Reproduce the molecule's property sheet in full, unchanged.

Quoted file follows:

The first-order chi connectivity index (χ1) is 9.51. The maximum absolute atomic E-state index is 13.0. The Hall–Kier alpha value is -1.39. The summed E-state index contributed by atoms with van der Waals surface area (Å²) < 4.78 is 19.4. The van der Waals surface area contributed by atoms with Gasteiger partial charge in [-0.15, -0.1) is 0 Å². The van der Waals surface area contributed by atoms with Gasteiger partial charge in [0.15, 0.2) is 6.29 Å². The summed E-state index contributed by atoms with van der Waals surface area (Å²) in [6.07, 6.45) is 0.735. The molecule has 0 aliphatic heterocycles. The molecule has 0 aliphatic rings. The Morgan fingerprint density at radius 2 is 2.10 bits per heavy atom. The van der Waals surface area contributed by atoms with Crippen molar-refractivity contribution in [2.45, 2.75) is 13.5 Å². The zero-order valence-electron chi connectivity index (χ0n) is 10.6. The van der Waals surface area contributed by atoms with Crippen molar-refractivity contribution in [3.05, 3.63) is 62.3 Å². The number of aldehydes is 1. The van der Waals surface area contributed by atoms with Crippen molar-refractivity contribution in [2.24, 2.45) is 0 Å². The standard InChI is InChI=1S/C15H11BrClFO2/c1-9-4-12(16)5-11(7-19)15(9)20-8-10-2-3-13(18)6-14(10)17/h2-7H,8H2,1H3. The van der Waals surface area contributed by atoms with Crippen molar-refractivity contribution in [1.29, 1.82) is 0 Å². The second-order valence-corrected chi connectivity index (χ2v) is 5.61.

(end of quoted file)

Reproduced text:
The first-order chi connectivity index (χ1) is 9.51. The maximum absolute atomic E-state index is 13.0. The Hall–Kier alpha value is -1.39. The summed E-state index contributed by atoms with van der Waals surface area (Å²) < 4.78 is 19.4. The van der Waals surface area contributed by atoms with Gasteiger partial charge in [-0.15, -0.1) is 0 Å². The van der Waals surface area contributed by atoms with Gasteiger partial charge in [0.15, 0.2) is 6.29 Å². The summed E-state index contributed by atoms with van der Waals surface area (Å²) in [6.07, 6.45) is 0.735. The molecule has 0 aliphatic heterocycles. The molecule has 0 aliphatic rings. The Morgan fingerprint density at radius 2 is 2.10 bits per heavy atom. The van der Waals surface area contributed by atoms with Crippen molar-refractivity contribution in [2.45, 2.75) is 13.5 Å². The zero-order valence-electron chi connectivity index (χ0n) is 10.6. The van der Waals surface area contributed by atoms with Crippen molar-refractivity contribution in [3.05, 3.63) is 62.3 Å². The number of aldehydes is 1. The van der Waals surface area contributed by atoms with Crippen molar-refractivity contribution in [2.24, 2.45) is 0 Å². The standard InChI is InChI=1S/C15H11BrClFO2/c1-9-4-12(16)5-11(7-19)15(9)20-8-10-2-3-13(18)6-14(10)17/h2-7H,8H2,1H3. The van der Waals surface area contributed by atoms with Crippen molar-refractivity contribution in [1.29, 1.82) is 0 Å². The second-order valence-corrected chi connectivity index (χ2v) is 5.61.